As for how the new shelter would be run, Morehead noted that Goshen Interfaith Hospitality Network is individually program based, so every 30 days the network reevaluates the needs and goals of each of its homeless guests and adjusts accordingly, up to a maximum of two years.

“We work with what the individual needs,” she said. “So, it would operate the same way for the new shelter, for the potential of up to two years.”


With plans for the actual shelter now pretty much complete, Morehead said the next step in the process is to find an adequate location in the city to construct the shelter.

While a number of potential locations have been explored by the nonprofit over the past couple of years, Morehead said she has her sights set on a swath of city-owned property located near the 700 block of East Lincoln Avenue on the city’s east side.

“We had checked into a piece of ground that ended up being owned by the city, but rezoning couldn’t make it work. And so this other piece of property came up, which is owned by the Goshen Redevelopment Commission,” she said of the proposed site. “The city had acquired many of the houses along there a few years ago and has since taken them down. There is still one standing, I believe, where there was a recent house fire.”

While she acknowledged that Goshen Interfaith Hospitality Network would be willing to purchase the property from the city if needed, she noted her hope is the city will agree to deed the property to the network as a way of partnering with the nonprofit on the project.


Morehouse noted that while she had previously approached the Goshen Redevelopment Commission about securing some of the land for the new shelter, she received pushback from some on the commission who did not feel there was a need for a homeless shelter in Goshen that serves single men.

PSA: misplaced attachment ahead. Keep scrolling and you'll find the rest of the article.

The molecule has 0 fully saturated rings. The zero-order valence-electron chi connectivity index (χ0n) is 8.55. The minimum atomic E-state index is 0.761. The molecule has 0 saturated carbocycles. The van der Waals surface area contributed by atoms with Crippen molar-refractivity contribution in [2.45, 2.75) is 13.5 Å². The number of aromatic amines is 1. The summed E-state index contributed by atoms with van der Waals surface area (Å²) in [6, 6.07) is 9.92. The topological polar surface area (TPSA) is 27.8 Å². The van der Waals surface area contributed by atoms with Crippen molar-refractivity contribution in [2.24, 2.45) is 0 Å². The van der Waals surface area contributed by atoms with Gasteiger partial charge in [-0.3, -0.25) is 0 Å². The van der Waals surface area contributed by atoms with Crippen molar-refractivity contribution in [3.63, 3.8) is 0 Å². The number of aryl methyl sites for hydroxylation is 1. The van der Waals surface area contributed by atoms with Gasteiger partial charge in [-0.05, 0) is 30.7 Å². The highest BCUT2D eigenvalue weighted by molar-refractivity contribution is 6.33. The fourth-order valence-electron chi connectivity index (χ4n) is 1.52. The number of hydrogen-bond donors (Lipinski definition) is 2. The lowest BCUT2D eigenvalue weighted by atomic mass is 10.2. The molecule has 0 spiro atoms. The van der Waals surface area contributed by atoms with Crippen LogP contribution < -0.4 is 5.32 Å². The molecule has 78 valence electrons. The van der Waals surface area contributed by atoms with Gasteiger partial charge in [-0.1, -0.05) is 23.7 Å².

“There were some members that were completely against that,” she said of the commission.

Some on the council Tuesday also raised concerns regarding the new shelter and its proposed location, particularly related to concerns that the shelter might be used as a low-barrier shelter, which typically does not require background checks and warrant searches for guests.

In response, Morehouse noted that while a low-barrier shelter is one option, if the city is against it, she would be fine with scrapping that aspect of the new shelter if it meant the project could move forward.

“Us building this shelter, we don’t have to have a low-barrier shelter,” she said. “We’ve done low-barrier because there was a need, and it was the city that wanted it. So, we worked really hard to do the low-barrier. I don’t have to have a low-barrier. I don’t think the board has to have a low-barrier. We will have the facility, the space, if the city wants a low-barrier.”


At the close of Morehouse’s presentation, Goshen Mayor Jeremy Stutsman thanked her and the Goshen Interfaith Hospitality Network for their work on the proposed shelter, noting that he personally feels that such a shelter would be a welcome addition to the city.

“I think that we’ve got a lot of great momentum here,” Stutsman said of the project. “We have talked about the property with the Goshen Redevelopment Commission. That’s been a whole discussion of, if not here, where can we do it? I’m a believer that Goshen needs a shelter. We need to be able to provide for our community members. So, I would like to, hopefully, have this for more discussion within the city of how do we participate — is it financially, is it with property — how does the city step up and participate.

“If there are council members who are really, really interested in where this is going to be, and how it happens, I would encourage you to email me after this meeting ... and we can try and find a path forward,” he added of the proposal.

As the shelter proposal was just a discussion item, no formal action was taken on the matter Tuesday.

For more information about the Goshen Interfaith Hospitality Network, visit http://goshenihn.org/ihn-home.

John Kline can be reached at john.kline@goshennews.com or 574-533-2151, ext. 240315. Follow John on Twitter @jkline_TGN.